NASHVILLE – Fewer teens and pre-teens in Tennessee are abusing alcohol, according to the findings of a five-year prevention effort. The emphasis was on changing community attitudes and behaviors and the risks of having five or more drinks on one occasion.
Lead by the Tennessee Department of Mental Health and Substance Abuse Services (TDMHSAS), the state’s efforts achieved reductions in binge drinking well beyond the national average. During a period from 2009 – 2013, the statewide rate of binge drinking teens, between the ages of 14 and 17, dropped nearly 16%. In the 18 to 25 age range, the decrease was more than 5%.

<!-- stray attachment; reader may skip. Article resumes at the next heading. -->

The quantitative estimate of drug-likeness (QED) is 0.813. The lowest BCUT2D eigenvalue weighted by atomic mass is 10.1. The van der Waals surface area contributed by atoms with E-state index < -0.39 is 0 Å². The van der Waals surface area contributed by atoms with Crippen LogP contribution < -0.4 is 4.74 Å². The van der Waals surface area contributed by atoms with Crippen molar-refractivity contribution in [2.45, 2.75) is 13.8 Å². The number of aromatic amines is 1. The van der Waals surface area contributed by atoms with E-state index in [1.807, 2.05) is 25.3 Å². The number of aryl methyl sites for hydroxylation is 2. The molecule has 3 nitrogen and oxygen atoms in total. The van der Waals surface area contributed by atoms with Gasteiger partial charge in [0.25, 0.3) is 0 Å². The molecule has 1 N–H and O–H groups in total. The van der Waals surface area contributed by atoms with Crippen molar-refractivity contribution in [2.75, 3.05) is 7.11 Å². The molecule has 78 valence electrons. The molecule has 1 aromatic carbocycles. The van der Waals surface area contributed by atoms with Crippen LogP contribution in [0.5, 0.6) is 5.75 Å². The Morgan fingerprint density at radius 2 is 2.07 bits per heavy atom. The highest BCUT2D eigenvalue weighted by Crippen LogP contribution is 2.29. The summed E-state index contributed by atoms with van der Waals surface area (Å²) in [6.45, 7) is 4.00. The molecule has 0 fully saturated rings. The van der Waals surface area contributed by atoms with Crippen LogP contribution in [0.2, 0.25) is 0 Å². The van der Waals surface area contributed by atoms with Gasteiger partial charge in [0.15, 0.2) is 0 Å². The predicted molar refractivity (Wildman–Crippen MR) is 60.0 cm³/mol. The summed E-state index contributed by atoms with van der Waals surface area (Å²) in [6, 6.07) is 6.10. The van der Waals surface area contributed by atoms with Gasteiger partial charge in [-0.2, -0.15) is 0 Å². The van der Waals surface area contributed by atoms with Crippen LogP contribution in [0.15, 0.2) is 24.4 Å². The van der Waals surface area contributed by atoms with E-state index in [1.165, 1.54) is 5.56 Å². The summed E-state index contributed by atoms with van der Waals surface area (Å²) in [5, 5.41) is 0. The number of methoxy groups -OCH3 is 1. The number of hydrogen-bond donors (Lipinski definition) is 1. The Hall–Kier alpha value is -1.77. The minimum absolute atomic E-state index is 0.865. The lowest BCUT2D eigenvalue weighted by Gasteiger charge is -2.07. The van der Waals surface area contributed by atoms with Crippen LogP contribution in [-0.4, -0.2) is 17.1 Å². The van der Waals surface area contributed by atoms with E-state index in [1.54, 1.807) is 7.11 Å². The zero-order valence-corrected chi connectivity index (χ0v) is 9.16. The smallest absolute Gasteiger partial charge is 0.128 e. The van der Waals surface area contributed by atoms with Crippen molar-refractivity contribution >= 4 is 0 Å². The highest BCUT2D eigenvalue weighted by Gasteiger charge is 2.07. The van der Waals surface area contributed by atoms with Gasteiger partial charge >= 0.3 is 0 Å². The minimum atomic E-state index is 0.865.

“Recognizing that there is a problem is the first step,” said E. Douglas Varney, Commissioner of the Tennessee Department of Mental Health and Substance Abuse Services (TDMHSAS). “The reduction in binge drinking speaks to a concerted effort by anti-drug community coalitions in the state, treatment providers, families, and young people themselves.”